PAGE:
“No, Tanta. Not really.”
The older woman went to the bathroom and set her burden down on the granite countertop. There was no reason why she needed to come clean this place. There was no shortage of help and no struggle to pay them well, but it was her way of showing her love and she insisted that they let her have charge of keeping the grand castle in order. Every morning she was the first to arrive, usually shortly after breakfast, and she stayed until she was certain that a hot and hearty meal was prepared for dinner. “I take it the romantic dinner didn’t go as planned?”
Jessica pouted, knowing full well that she looked like a child but unable to make herself care. “He was too busy at work. I never even saw him. I’d have thought he spent the night at the shop except that he left me a note in the bathroom.”
Spritzing blue liquid on the mirror, Tanta didn’t seem phased by this information. In fact, Jessica couldn’t remember Tanta ever being phased by anything, ever.
“His work is very important to him, you know. It’s not just a job.”
She sighed. “Yes, yes. I know. Millions of people are counting on him. Children all over the world. Blah, blah, blah. I get it. I do. I realize he’s some kind of a saint but, let’s face it. I’m not. I’m just not as good as him. I’m not that selfless. I’m not that kind. I am happy to give but, you know what? Sometimes I need to get, as well. I’m sorry if that’s horrible but it’s the truth.”
“I suspect that’s true of all of us, dear. Don’t beat yourself up about it.”
“Well, what am I supposed to do? My husband is so busy being Mr. Wonderful for the rest of the world. In the meantime, here’s me, alone, day after ungodly dark day, in this enormous place.”
“You knew what he was when you married him.” It was not an admonishment. Coming from her, it seemed more like a question. What changed? After all, his uncommon selflessness was one of the things that Jessica had fallen in love with.
The dreaded tears pricked her eyes once more. “I didn’t know it would be so lonely. When I left my family and quit my job to come here I thought…”
“You thought you would be the center of his world?”
She shrugged. That was exactly what she’d thought, but she felt foolish for giving voice to it.
The Arbor Society
A tiny bit of terror.
Dad swore that things would be better in this town. Business would improve. The schools were great. The cost of living was so much lower that they could afford a bigger house in a nicer neighborhood, and still have enough left over to pay for karate lessons.
The big moving truck turned laboriously onto the tiny residential street. If some little late model hybrid coupe had been approaching Danny was sure they would have driven right over it, crushing it, exactly as the monster trucks had done to the cars in the middle of the arena at the show Dad had taken him to last summer. That was before The Big Deal had been lost and his parents had started worrying all the time. That was before anyone had even started talking about leaving every good thing in their life and moving from the awesome warmth and sunniness of the desert to this place where it rained more days than not and the trees grew much too tall.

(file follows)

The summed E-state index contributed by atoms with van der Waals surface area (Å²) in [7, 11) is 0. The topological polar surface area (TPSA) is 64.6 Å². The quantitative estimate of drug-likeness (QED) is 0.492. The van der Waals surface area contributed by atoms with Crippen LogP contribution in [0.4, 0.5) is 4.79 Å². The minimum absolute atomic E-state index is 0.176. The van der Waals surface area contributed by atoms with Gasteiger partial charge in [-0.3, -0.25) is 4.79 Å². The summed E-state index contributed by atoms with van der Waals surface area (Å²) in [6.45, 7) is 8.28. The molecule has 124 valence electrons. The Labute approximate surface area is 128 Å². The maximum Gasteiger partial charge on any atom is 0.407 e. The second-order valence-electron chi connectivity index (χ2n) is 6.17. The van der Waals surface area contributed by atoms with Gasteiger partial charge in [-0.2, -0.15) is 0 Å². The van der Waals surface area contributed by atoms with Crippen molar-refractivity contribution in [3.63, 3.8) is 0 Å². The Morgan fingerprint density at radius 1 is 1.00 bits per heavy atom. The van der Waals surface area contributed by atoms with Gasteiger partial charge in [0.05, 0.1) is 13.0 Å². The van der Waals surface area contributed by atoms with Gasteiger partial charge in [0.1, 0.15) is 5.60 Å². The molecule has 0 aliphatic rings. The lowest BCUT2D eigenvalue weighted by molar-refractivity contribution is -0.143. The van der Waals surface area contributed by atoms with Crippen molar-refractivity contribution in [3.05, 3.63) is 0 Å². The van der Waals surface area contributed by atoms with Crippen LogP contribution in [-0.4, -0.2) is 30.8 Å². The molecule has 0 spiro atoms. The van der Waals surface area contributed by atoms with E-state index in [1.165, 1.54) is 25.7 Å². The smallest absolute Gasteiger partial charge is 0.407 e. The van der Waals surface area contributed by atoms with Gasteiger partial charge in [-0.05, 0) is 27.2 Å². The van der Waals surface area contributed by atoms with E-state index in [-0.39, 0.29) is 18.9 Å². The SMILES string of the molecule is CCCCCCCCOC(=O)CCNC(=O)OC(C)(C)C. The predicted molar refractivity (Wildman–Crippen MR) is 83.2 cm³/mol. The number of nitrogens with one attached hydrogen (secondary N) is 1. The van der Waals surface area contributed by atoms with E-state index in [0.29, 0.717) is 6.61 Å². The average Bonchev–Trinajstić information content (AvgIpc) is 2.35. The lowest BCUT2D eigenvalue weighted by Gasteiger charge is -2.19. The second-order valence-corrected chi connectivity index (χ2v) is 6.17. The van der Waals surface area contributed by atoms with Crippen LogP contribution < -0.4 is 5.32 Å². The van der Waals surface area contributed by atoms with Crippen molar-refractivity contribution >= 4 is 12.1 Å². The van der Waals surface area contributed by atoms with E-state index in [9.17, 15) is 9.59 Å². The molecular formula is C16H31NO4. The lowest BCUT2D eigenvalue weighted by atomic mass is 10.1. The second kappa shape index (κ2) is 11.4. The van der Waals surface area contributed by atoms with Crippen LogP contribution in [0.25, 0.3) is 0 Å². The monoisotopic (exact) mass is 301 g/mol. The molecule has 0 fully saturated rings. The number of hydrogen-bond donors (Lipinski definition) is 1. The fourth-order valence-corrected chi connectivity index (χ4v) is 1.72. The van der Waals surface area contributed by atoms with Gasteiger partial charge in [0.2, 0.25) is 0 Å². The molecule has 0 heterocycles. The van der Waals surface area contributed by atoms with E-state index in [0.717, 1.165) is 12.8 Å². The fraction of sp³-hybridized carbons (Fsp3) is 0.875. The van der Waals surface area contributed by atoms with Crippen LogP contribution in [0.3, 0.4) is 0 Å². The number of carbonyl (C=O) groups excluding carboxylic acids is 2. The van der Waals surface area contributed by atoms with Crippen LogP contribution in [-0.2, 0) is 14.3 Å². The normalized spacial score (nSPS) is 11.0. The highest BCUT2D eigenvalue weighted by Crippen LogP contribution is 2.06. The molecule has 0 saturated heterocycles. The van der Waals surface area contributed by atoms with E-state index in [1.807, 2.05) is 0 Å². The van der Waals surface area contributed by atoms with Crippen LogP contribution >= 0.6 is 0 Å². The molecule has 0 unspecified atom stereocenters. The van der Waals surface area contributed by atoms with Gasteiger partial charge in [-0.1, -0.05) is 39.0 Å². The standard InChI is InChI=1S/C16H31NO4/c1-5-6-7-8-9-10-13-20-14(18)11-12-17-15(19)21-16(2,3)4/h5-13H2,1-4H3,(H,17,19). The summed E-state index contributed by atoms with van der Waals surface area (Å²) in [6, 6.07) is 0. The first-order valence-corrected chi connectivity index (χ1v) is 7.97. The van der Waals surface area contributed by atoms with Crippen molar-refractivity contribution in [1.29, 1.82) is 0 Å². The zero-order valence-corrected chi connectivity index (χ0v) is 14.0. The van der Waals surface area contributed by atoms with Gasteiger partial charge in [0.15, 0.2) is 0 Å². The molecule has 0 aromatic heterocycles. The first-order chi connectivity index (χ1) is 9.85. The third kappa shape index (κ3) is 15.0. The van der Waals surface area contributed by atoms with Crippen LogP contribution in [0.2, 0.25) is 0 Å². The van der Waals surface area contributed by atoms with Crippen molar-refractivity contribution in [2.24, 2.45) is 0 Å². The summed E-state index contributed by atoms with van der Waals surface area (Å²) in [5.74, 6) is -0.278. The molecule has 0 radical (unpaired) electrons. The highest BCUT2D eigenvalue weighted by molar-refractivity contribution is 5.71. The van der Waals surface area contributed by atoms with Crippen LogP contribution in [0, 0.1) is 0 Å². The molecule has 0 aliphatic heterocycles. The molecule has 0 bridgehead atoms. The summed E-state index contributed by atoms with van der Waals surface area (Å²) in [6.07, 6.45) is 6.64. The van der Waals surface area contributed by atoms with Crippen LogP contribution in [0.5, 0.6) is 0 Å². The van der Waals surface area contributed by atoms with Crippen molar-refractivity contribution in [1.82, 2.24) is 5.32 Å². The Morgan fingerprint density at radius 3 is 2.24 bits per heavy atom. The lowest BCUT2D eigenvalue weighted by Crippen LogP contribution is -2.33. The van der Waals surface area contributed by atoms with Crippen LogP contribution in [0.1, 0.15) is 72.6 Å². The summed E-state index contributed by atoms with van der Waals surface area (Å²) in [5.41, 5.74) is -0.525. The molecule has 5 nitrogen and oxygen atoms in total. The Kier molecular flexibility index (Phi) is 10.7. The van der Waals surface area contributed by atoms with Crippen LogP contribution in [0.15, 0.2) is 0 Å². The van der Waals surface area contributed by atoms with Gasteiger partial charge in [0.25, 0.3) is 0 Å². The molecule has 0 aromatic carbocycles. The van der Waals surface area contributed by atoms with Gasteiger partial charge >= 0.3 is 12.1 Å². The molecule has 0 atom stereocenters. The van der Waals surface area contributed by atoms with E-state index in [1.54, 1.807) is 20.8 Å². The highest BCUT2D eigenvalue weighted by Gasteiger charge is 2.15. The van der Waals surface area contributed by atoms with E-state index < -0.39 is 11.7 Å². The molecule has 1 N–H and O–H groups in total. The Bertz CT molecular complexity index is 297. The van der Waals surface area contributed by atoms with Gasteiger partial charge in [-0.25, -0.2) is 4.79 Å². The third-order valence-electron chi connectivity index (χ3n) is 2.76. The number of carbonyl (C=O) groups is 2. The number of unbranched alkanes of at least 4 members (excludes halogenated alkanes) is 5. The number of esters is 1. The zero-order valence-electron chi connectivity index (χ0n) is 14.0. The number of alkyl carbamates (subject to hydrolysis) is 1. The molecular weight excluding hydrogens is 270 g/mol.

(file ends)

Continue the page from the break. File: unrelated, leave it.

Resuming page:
And speaking of trees, this street was virtually a forest. It seemed like every house was in danger of being overwhelmed by nature. The houses were nice enough, he supposed. Definitely bigger than the houses in his old neighborhood. They all had two levels. In Arizona such a thing was rare. Heat rises, you know; better to stay close to the earth. The place on the corner of this street actually had half of a third floor. Why would anyone want to sleep two floors above the ground? What if there was a fire? These old wooden houses, with their peeling paint and shingled roofs certainly looked more likely to burn up in a blaze than any of the solid adobe buildings he was used to. They seemed kind of shabby. Maybe the people who lived here should spend a little more time taking care of their houses and less time playing in the yards.
Despite the slick grey sludge of leftover snow from last week’s storm still in the gutters, and temperatures that hovered around freezing, everyone was outside. The big three-story place had a couple that actually looked a lot like his own parents in the yard. They were picking up the little sticks and larger branches that littered the ground. The yellow house next to it, had a little old man filling bird feeders. Across the street from there, a young couple appeared to be wrapping the base of a tiny sapling with two arm-like branches in a thick blue blanket. Who knew? Maybe such a new, delicate plant could be damaged by cold like this. After all, this wasn’t a chill that could be kept at bay with a comfortable hoodie. You had to bundle against this weather, and still it would find ways to slither into the warm cocoon you worked to create.
Dad parked the truck badly in front of a green house with a sagging front porch. One tire was up on the curb and the left rear bumper was sticking out so far that any passing car would have to ease around it with utmost care or be in danger of following suit and riding right up onto the curb on the other side of the street.